What I Believe …

Posted on 08. Oct, 2011 by in Uncategorized

These are the things I believe:
• I believe in science and scientific method.
• Belief systems are stupid. Religious beliefs are stupid and insane. To impose your belief systems on others, especially your children, is not only stupid and insane but evil as well.
• Most wars are stupid, insane and evil. There are only two reasons to go to war: (1) to defend your country from an invading force, and (2) to prevent an imminent genocide. The only people who profit from wars are the so-called defence contractors and the corporate media.
• Parents who send their children to war are lazy, stupid and insane. So, your kid is a hero for blowing the life out of someone else’s kid? And why do you think the military supplied your kid with a rifle in the first place? Did you think they were being sent to some foreign land for a picnic? Did you think that the parents of the kids your kid killed would not mourn their loss? Get real.
• I believe in an egalitarian society.
• I believe that everyone is entitled to healthcare, education, food and shelter. In an egalitarian society, and any society that cares for its citizens, these things would be provided for free.
• I believe that teachers should be revered. Good teachers love to teach, and the best teachers are remembered forever by their students as the people who guided them through life at the moment they most needed guidance. Help teachers do their job: demand smaller classes and help your kids with their homework. I have no patience with people who disparage the teaching profession.
• I believe that standardized testing is full of crap. Every student is an individual, and the only reason for having standardized testing is to treat all students like they’re the same. If a student shows a desire to become an artist, a comedian, or a ballet dancer, why stifle that desire? Let students explore and maximize their potential. Schools should not be sausage factories.
• I believe in a system of public banks.
• I believe that voting should be mandatory. Democracy doesn’t come cheap, folks. The percentage of people voting in any election has shrunk to the point in which a politician can achieve a majority government when a handful of people show up at the polls. In order to make mandatory voting possible, though, people should be taught civics classes in school. And what’s this nonsense about allotting voters one day to vote? Voters should be given at least a week, minimum.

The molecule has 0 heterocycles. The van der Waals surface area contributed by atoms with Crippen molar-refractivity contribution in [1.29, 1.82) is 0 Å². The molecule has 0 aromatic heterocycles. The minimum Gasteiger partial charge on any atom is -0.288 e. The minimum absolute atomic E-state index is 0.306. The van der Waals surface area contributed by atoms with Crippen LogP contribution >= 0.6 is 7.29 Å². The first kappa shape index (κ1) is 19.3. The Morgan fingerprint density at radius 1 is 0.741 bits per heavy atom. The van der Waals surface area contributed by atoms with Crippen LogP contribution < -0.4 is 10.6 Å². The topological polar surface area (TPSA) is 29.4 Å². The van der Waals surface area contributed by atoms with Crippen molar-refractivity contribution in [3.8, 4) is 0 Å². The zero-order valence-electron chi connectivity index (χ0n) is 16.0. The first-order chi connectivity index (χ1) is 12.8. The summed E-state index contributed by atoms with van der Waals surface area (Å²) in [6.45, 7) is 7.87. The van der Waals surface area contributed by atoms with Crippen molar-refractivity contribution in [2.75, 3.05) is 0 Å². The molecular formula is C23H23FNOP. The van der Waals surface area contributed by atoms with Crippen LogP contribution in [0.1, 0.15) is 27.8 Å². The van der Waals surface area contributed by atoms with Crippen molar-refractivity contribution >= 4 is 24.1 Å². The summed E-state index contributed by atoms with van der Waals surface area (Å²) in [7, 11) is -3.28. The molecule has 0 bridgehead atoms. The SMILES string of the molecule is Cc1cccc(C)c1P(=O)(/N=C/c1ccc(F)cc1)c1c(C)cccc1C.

• I believe in worker-owned factories, producing things that are needed in the community.
• I believe that outsourcing is evil. Corporations that outsource jobs to places where labor is cheaper or cheapest should not be allowed to sell their goods or services in the country that lost its jobs. To do otherwise is nothing more than a slap in the face to workers.

7 Responses to “What I Believe …”

  1. Dawn 10 October 2011 at 5:22 am #

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  2. Anonymous 11 October 2011 at 4:23 pm #

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    • JG Lewis 17 October 2011 at 5:34 pm #

      Thanks, but I’m not the expert. Accolades should go to my son. He designed everything here. All I contributed was the writing.

    • Jenay 24 November 2011 at 5:53 pm #

      The forum is a brighter place tnahks to your posts. Thanks!

  4. Boomer 25 November 2011 at 1:34 am #

    Holy shziint, this is so cool thank you.

  5. Jim 6 March 2012 at 2:37 pm #

    Re “To impose your belief systems on others, especially your children, is not only stupid and insane but evil as well.”
    I quite agree, and there’s an alternative to that evil to be found in evolutionary biologist Richard Dawkins’ letter to his daughter, “Good and Bad Reasons for Believing”, in Dawkins’ brilliant essay collection, “A Devil’s Chaplain: Reflections on Hope, Lies, Science, and Love”.

    Re outsourcing: To oppose it carte blanc is to tilt windmills. We live in a global economy, which has until recently served to raise living standards far above any in human history. Now, globalism is failing, at least for the rich nations like yours and mine (Canada, U.S.). The issue is, How can we create a just economic order in the face of now-rampant globalization? The answer, or even the possibility, is unclear and the task daunting.

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